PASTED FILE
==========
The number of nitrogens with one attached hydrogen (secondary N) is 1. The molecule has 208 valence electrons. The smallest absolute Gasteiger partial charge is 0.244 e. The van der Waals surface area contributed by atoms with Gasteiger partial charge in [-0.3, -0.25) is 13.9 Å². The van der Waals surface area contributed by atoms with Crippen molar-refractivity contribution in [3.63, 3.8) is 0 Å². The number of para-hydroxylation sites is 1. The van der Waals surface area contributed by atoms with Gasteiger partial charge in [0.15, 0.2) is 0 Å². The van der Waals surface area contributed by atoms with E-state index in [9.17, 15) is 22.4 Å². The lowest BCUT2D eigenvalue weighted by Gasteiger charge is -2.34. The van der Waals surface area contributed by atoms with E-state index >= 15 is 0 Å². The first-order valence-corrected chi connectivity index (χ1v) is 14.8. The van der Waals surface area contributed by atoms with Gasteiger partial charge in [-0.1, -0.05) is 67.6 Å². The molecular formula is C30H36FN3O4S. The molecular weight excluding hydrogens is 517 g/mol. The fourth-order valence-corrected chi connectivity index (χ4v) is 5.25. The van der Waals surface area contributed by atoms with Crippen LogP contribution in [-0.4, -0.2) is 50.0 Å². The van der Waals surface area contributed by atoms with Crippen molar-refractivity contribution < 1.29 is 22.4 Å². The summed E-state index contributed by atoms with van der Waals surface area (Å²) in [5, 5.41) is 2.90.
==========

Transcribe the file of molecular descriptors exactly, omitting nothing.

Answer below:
The number of nitrogens with one attached hydrogen (secondary N) is 1. The molecule has 208 valence electrons. The smallest absolute Gasteiger partial charge is 0.244 e. The van der Waals surface area contributed by atoms with Gasteiger partial charge in [-0.3, -0.25) is 13.9 Å². The van der Waals surface area contributed by atoms with Crippen molar-refractivity contribution in [3.63, 3.8) is 0 Å². The number of para-hydroxylation sites is 1. The van der Waals surface area contributed by atoms with Gasteiger partial charge in [0.15, 0.2) is 0 Å². The van der Waals surface area contributed by atoms with E-state index in [9.17, 15) is 22.4 Å². The lowest BCUT2D eigenvalue weighted by Gasteiger charge is -2.34. The van der Waals surface area contributed by atoms with E-state index >= 15 is 0 Å². The first-order valence-corrected chi connectivity index (χ1v) is 14.8. The van der Waals surface area contributed by atoms with Gasteiger partial charge in [-0.1, -0.05) is 67.6 Å². The molecular formula is C30H36FN3O4S. The molecular weight excluding hydrogens is 517 g/mol. The fourth-order valence-corrected chi connectivity index (χ4v) is 5.25. The van der Waals surface area contributed by atoms with Crippen LogP contribution in [-0.4, -0.2) is 50.0 Å². The van der Waals surface area contributed by atoms with Crippen molar-refractivity contribution < 1.29 is 22.4 Å². The summed E-state index contributed by atoms with van der Waals surface area (Å²) in [5, 5.41) is 2.90.